Consciousness as Having Input
Re-reading Chalmers's 'Moving Forward on the Problem of Consciousness' (JCS, 1997, 4, 1, 3-46) I remember that he argues that consciousness cannot be explained by materialism in its present form because materialism only deals with structure and function. Consciousness is not structure or function. But is that all that materialism deals with? Phenomenal consciousness is having sensa, being aware of something, i.e. having an input. Materialism is quite comfortable with the idea that things have inputs. It is just that input tends always to be described in terms of an input-output relationship because things other than us can only be tracked by their outputs.
Phenomenal consciousness does not include output. Something that is aware can only be aware of its input. Whatever in our heads is aware tends to hold the belief that its output is responsible for certain aspects of the subsequent input. However, it cannot have direct evidence of this. Moreover, there is every reason to think that most of what alters input to awareness from within the brain is generated outside awareness - in 'the unconscious'. If we assume that consciousness is a property of some defined physical structure then we cannot include output in consciousness because we cannot know what the output of something with a particular input is. All we can know is the aggregate output of all the things with inputs, and there are lots of those in the brain. Theories of consciousness which describe it as 'motor', 'active' or 'enactive' are not theories of consciousness but theories of function of part or all of the brain.
The input of our phenomenal consciousness is rich and it is true that physics relatively rarely seems to deal with rich inputs. Meteorology would like to, but in practice probably has to rely on empirical prediction from past patterns. Bridge design famously fails to consider complex inputs, as in the case of the footfalls on the London Millenium Bridge. Rich inputs are familiar when it comes to lenses, pinhole cameras and magnetic resonance imaging machines but each component of the input tends to be dealt with as interacting locally with a separate part of the receiving structure. Holograms may be closer to what we want - a wave interacts with a mass of incoming information. Beyond that there is probably considerable scope for studying rich inputs but for outside objects there is probably usually no great pay off. Thus it is not that materialism cannot deal with inputs like consciousness, it may simply be a low priority in most cases.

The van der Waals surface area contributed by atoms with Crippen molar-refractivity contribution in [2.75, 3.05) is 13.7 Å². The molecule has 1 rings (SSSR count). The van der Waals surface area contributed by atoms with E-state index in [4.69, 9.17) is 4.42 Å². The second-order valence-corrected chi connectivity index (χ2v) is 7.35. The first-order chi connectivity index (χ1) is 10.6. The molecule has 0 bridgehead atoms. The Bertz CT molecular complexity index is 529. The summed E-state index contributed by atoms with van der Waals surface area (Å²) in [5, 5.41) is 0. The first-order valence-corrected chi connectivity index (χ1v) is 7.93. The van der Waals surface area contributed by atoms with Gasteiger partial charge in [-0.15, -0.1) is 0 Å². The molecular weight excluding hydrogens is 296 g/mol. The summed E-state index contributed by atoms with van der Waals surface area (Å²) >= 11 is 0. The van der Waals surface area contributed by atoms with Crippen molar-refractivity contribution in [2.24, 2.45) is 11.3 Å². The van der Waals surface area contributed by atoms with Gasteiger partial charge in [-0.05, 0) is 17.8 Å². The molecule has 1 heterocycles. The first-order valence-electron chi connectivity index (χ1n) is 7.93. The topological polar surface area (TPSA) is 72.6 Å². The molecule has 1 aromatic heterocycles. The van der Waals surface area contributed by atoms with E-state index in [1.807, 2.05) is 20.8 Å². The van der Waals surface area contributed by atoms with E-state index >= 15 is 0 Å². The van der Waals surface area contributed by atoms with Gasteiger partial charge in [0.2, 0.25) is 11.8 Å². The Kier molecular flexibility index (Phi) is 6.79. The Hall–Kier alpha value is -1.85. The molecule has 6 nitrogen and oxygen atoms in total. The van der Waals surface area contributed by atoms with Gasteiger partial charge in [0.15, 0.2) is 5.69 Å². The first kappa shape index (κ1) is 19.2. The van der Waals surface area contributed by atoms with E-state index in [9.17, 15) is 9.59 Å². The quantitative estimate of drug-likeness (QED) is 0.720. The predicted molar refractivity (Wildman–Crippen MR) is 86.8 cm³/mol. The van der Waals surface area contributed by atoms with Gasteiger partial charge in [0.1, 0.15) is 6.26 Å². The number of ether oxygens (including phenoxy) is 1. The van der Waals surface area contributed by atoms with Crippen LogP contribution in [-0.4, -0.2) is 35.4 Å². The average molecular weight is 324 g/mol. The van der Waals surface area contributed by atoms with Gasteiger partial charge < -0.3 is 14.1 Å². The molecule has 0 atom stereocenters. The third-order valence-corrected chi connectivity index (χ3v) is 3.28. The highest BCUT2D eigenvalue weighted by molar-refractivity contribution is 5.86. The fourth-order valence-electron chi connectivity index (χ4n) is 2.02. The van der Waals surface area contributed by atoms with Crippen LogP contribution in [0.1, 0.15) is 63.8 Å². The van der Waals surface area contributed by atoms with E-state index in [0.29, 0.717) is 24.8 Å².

For consciousness that priority changes. Part of the problem we have in responding to this different requirement may be that our language is often sloppy with regard to distinguishing inputs and outputs. A 'firing' seems to be an output and a 'stimulation' seems to be an input, but it is not entirely explicit. I suspect that to build a clear account of human experience we will need to tidy up our use of language about inputs.